Libya’s National Oil Corporation (NOC) on Tuesday said the presence of a warship in the Ras Lanuf oil port since Saturday poses great security risks.
The NOC pointed to the presence of several security breaches at Ras Lanuf, “the most recent at the end of last week involving the discharge of live ammunition” in an area that has many oil installations.
On Friday, the NOC said that the Mohamed Bey, a Comoros-registered vessel, was scheduled to enter the commercial section of Ras Lanuf port to load scrap. The company said the armed men of the Petroleum Facilities Guard (PFG) - including foreign mercenaries intimidated the crew of the Mohamed Bey by firing live rounds and RPG shells in an area where dangerous and highly flammable materials are stored.
“NOC demands the immediate withdrawal of all military personnel from its facilities to protect the safety of its employees and the integrity of its infrastructure,” a NOC spokesman was quoted in the statement as saying.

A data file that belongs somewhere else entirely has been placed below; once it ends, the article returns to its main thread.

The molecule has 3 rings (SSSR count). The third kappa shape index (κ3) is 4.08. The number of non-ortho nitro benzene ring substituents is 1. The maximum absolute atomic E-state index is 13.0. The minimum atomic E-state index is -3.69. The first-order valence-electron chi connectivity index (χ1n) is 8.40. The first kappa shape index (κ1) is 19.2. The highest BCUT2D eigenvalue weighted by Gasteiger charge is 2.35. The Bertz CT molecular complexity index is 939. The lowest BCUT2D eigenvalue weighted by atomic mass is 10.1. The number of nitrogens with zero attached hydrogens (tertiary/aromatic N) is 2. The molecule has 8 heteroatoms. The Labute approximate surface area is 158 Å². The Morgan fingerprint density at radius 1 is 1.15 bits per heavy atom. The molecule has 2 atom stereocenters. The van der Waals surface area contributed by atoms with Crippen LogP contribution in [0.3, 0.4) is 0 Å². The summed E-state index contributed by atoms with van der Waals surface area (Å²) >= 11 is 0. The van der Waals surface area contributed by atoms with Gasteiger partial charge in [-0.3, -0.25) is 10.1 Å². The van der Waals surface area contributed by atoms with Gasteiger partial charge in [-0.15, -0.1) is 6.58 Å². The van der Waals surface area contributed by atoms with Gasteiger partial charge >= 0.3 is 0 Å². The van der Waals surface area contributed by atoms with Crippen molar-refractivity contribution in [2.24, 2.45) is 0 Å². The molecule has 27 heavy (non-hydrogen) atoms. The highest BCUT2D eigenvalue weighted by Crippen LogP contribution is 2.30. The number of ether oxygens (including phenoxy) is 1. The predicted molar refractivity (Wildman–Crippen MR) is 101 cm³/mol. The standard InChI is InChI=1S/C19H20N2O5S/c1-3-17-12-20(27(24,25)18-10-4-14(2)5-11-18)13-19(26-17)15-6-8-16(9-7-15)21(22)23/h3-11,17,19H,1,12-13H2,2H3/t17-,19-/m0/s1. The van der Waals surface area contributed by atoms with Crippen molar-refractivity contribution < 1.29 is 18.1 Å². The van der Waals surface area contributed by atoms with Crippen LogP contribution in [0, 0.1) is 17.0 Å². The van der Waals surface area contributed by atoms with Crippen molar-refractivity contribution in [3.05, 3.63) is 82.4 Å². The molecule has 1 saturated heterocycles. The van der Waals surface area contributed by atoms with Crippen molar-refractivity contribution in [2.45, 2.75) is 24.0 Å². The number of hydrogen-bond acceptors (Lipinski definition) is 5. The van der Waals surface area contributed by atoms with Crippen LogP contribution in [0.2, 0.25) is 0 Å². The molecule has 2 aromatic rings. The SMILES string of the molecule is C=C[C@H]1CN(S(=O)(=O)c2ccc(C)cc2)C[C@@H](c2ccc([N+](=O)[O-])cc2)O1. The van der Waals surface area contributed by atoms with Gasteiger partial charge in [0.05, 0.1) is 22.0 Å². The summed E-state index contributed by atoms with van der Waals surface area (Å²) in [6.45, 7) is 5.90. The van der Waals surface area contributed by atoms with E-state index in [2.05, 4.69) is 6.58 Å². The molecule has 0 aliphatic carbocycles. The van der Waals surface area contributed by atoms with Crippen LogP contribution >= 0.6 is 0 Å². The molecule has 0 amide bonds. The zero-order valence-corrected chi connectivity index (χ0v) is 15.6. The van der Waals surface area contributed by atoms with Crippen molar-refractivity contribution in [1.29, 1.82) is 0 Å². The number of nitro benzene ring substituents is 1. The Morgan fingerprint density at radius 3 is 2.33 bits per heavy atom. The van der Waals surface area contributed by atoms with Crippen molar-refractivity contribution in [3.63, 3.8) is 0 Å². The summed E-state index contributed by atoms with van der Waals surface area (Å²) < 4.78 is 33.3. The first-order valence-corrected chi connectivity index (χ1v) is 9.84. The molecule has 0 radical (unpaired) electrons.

“We cannot tolerate the lives of our employees being put at risk or our facilities being damaged or destroyed by illegal military activity,” he said
Libya's internationally-recognized government has been under attack by Halifa Haftar's forces since April 2019, with more than 1,000 killed in the violence.
Oil production has almost come to a standstill in the country after pro-Haftar groups shut down oil facilities in eastern parts of the country in January to squeeze resources of the UN-recognized Libyan government.
On Aug. 19, the east Libya-based warlord Haftar lifted the blockade on ports and oil facilities.
Libya has the largest proven crude oil reserves in Africa at 48.4 billion barrels. Natural gas and oil income represent approximately 90% of the government’s revenue.
The country exports oil mainly to Italy, France, Spain and Germany. However, the Libyan economy has experienced a significant decline because of political unrest and a corresponding decline in production in oil fields which came under the control of Haftar forces.
By Sibel Morrow